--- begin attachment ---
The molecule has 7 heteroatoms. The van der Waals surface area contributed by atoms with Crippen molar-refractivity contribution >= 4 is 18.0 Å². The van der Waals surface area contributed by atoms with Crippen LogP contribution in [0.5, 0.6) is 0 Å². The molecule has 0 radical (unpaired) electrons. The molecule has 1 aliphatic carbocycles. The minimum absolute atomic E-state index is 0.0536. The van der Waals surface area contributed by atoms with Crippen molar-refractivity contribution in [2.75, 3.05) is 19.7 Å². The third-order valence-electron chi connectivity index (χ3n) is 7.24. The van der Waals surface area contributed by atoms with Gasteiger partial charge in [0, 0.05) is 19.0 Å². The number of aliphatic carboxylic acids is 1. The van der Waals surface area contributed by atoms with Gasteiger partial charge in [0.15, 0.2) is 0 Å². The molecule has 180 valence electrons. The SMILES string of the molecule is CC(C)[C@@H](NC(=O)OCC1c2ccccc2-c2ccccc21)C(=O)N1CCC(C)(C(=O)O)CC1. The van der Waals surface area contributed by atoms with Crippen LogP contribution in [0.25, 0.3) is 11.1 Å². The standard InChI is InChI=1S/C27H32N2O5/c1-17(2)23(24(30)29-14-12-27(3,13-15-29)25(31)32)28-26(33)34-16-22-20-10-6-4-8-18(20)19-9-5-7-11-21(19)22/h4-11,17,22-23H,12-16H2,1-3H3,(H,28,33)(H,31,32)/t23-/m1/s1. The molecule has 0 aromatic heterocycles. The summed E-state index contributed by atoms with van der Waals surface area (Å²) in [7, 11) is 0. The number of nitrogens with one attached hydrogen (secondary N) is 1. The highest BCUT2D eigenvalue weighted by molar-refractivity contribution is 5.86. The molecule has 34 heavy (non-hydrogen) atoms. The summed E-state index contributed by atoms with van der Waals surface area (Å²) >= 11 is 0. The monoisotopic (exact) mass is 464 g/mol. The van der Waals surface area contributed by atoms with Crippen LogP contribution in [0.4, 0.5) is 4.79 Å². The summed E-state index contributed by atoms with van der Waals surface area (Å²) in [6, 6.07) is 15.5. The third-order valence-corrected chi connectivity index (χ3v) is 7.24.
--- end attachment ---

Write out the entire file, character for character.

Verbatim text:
The molecule has 7 heteroatoms. The van der Waals surface area contributed by atoms with Crippen molar-refractivity contribution >= 4 is 18.0 Å². The van der Waals surface area contributed by atoms with Crippen LogP contribution in [0.5, 0.6) is 0 Å². The molecule has 0 radical (unpaired) electrons. The molecule has 1 aliphatic carbocycles. The minimum absolute atomic E-state index is 0.0536. The van der Waals surface area contributed by atoms with Crippen molar-refractivity contribution in [2.75, 3.05) is 19.7 Å². The third-order valence-electron chi connectivity index (χ3n) is 7.24. The van der Waals surface area contributed by atoms with Gasteiger partial charge in [0, 0.05) is 19.0 Å². The number of aliphatic carboxylic acids is 1. The van der Waals surface area contributed by atoms with Gasteiger partial charge in [0.15, 0.2) is 0 Å². The molecule has 180 valence electrons. The SMILES string of the molecule is CC(C)[C@@H](NC(=O)OCC1c2ccccc2-c2ccccc21)C(=O)N1CCC(C)(C(=O)O)CC1. The van der Waals surface area contributed by atoms with Crippen LogP contribution in [0.25, 0.3) is 11.1 Å². The standard InChI is InChI=1S/C27H32N2O5/c1-17(2)23(24(30)29-14-12-27(3,13-15-29)25(31)32)28-26(33)34-16-22-20-10-6-4-8-18(20)19-9-5-7-11-21(19)22/h4-11,17,22-23H,12-16H2,1-3H3,(H,28,33)(H,31,32)/t23-/m1/s1. The molecule has 0 aromatic heterocycles. The summed E-state index contributed by atoms with van der Waals surface area (Å²) in [7, 11) is 0. The number of nitrogens with one attached hydrogen (secondary N) is 1. The highest BCUT2D eigenvalue weighted by molar-refractivity contribution is 5.86. The molecule has 34 heavy (non-hydrogen) atoms. The summed E-state index contributed by atoms with van der Waals surface area (Å²) >= 11 is 0. The monoisotopic (exact) mass is 464 g/mol. The van der Waals surface area contributed by atoms with Crippen LogP contribution in [0.4, 0.5) is 4.79 Å². The summed E-state index contributed by atoms with van der Waals surface area (Å²) in [6, 6.07) is 15.5. The third-order valence-corrected chi connectivity index (χ3v) is 7.24.